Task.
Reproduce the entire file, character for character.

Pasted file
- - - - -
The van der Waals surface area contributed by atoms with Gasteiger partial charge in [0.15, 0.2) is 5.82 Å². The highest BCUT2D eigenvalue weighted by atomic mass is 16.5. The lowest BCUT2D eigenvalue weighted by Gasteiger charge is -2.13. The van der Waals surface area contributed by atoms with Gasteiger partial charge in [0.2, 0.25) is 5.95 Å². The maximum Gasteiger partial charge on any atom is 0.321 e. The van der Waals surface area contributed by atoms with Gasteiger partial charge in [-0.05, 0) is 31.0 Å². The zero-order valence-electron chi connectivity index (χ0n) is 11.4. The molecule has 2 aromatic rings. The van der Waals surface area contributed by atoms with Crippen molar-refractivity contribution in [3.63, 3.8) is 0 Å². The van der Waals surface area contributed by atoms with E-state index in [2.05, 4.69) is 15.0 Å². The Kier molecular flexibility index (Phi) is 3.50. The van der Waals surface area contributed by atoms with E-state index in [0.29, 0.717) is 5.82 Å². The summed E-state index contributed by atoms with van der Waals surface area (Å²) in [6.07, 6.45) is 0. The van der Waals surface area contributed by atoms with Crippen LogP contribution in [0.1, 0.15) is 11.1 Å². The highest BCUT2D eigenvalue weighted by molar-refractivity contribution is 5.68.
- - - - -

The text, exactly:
The van der Waals surface area contributed by atoms with Gasteiger partial charge in [0.15, 0.2) is 5.82 Å². The highest BCUT2D eigenvalue weighted by atomic mass is 16.5. The lowest BCUT2D eigenvalue weighted by Gasteiger charge is -2.13. The van der Waals surface area contributed by atoms with Gasteiger partial charge in [0.2, 0.25) is 5.95 Å². The maximum Gasteiger partial charge on any atom is 0.321 e. The van der Waals surface area contributed by atoms with Gasteiger partial charge in [-0.05, 0) is 31.0 Å². The zero-order valence-electron chi connectivity index (χ0n) is 11.4. The molecule has 2 aromatic rings. The van der Waals surface area contributed by atoms with Crippen molar-refractivity contribution in [3.63, 3.8) is 0 Å². The van der Waals surface area contributed by atoms with E-state index in [2.05, 4.69) is 15.0 Å². The Kier molecular flexibility index (Phi) is 3.50. The van der Waals surface area contributed by atoms with E-state index in [0.29, 0.717) is 5.82 Å². The summed E-state index contributed by atoms with van der Waals surface area (Å²) in [6.07, 6.45) is 0. The van der Waals surface area contributed by atoms with Crippen LogP contribution in [0.1, 0.15) is 11.1 Å². The highest BCUT2D eigenvalue weighted by molar-refractivity contribution is 5.68.